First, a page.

“We signed a long-term lease and were able to negotiate a slightly lower rate,” she said. “However, the market picked up quickly and the units we had been considering were hot property. We had to move quickly to ensure we got the space and the price that worked best for us.”
The street’s neighborhood feel and existing retailers, including Ba&sh and Aesop, were selling points, Nam said. Astrid & Miyu has nine stores in the U.K., including eight in London.
For its part, along with its Montreal store, Maguire has a Toronto location. It was scheduled for a March 2020 opening before government restrictions forced an 11-month delay. But even during that lag time, the brand’s online sales in the city tripled.
“Stores are effective marketing tools when entering a new market,” said Romy Maguire, noting that digital marketing has become expensive.
“People assume we have a lot of customers in the U.S. because we’re opening a store,” said Myriam Maguire. “But we’re entering the [U.S.] market with this store, and we’re going to get new customers with this store.”
The founders chose New York for the brand’s first U.S. store based on its close proximity to Montreal — especially compared to its other top sales market of L.A. — as well its strong marketing potential beyond locals. “Many people in the U.S. go on shopping trips to New York once or twice a year,” Romy Maguire noted. Of course, that’s not to mention international tourists.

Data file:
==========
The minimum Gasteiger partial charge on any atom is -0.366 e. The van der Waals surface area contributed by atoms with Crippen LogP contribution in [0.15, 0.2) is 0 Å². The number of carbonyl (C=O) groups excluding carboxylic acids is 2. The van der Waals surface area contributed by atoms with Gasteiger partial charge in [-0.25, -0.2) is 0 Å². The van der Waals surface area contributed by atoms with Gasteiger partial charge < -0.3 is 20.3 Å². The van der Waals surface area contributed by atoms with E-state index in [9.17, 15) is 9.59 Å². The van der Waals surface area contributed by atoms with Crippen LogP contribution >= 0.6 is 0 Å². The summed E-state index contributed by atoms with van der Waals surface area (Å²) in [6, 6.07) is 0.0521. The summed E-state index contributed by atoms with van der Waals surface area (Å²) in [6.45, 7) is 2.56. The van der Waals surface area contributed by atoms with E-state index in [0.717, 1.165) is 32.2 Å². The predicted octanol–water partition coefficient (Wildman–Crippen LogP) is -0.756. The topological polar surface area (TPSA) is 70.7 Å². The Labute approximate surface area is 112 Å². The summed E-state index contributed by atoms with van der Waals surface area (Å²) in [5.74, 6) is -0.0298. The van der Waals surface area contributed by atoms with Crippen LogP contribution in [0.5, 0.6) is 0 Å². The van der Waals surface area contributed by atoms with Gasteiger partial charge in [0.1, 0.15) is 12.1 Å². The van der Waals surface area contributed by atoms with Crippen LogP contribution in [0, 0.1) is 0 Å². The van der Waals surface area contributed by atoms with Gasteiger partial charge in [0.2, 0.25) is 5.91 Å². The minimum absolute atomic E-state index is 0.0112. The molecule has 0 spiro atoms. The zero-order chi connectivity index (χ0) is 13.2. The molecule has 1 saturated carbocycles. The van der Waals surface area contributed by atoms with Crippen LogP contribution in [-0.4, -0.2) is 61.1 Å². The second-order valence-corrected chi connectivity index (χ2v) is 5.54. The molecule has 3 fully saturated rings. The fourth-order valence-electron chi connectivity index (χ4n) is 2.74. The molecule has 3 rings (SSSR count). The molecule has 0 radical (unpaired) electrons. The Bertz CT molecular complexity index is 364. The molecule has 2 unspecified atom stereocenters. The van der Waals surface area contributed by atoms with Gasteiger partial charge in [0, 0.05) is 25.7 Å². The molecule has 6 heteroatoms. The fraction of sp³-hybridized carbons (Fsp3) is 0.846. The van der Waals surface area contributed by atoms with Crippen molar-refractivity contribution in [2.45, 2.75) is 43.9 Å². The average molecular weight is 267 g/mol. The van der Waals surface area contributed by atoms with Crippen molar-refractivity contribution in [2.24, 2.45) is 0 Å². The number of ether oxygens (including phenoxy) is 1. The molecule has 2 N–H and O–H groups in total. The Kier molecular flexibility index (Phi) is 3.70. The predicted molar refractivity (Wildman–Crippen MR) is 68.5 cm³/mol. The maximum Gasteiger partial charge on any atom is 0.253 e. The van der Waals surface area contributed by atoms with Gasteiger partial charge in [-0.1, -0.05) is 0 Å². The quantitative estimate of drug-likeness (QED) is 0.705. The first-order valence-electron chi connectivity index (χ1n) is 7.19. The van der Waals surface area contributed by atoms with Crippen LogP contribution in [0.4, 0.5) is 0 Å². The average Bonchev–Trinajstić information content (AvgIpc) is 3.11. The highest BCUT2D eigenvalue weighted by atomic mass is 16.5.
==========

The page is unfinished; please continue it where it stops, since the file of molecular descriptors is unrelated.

According to the founders, for every store they open, they walk the streets of what they consider the city’s prime retail areas and personally call the numbers on “for lease” signs to inquire about promising storefronts. Typically, they go for “nice neighborhoods where people live and go to brunch,” said Romy Maguire. In New York, they heavily focused on lower Manhattan’s Prince and Spring Streets, and surrounding areas.
That hands-on approach is a signature of the founders, who started the business with a $15,000 work bonus that Myriam Maguire earned while designing shoes for Aldo Group. She quit her job and made a sneaker style in two colors, selling them for $200 a pair as a test. The founders then leveraged Kickstarter to get the company off the ground, first selling by pre-order, and have since survived on small business loans of $30,000-$50,000 a pop.